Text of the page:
A tidal wave of debris rolls toward the camera. Suddenly, the screen goes completely black; the terrified cameraman whispers, "I hope I live, I hope I live." When the darkness clears, we're in an eerie, chaotic landscape, like a Sam Fuller war movie crossed with Night of the Living Dead.
The scene, of course, is Manhattan, September 11, 2001. The cameraman is Mark Heath, a doctor who rushed to the World Trade Center after the terrorist attacks, only to narrowly miss dying himself when one of the towers collapsed. Heath habitually brings a camera with him when responding to an emergency, to document the scene for future reference. That day, he captured the most staggering footage to emerge from the terror.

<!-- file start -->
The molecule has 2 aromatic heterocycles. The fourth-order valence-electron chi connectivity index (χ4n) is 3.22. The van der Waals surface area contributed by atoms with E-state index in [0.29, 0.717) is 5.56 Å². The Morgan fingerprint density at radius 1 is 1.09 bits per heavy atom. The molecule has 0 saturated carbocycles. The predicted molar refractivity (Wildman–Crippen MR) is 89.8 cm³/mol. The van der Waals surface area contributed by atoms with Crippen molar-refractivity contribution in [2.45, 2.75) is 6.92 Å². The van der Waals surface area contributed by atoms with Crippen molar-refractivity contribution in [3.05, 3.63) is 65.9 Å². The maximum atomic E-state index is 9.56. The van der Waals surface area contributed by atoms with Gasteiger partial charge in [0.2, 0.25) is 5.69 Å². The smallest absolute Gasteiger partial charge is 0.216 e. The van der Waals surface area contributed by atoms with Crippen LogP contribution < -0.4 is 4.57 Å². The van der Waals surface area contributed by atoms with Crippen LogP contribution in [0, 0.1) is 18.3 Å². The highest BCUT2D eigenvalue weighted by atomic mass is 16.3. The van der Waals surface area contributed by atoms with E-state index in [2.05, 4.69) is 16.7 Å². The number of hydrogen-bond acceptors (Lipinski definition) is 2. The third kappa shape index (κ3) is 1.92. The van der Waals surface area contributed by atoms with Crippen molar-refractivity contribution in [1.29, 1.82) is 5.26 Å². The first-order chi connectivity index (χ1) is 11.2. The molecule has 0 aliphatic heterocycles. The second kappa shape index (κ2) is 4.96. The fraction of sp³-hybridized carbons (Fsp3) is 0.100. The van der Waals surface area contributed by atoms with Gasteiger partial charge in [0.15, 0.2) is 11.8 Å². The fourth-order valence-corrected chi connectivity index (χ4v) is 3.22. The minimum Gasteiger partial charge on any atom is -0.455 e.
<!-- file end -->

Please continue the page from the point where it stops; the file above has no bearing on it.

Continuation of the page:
Amid the often awful television coverage of the September 11 atrocities—the soaring Muzak, gauzy montages, and newscaster clichés that threatened to trivialize the worst crime ever committed on U.S. soil—there was this gritty amateur footage, these harsh and immediate images. Heath's video quickly turned up on TV and the Web, along with many other sequences shot by non-professionals. If life, as The Onion argues, has begun to imitate a bad Jerry Bruckheimer movie, it is this far different, far more democratic sort of moving picture that captures the real horror of our world.
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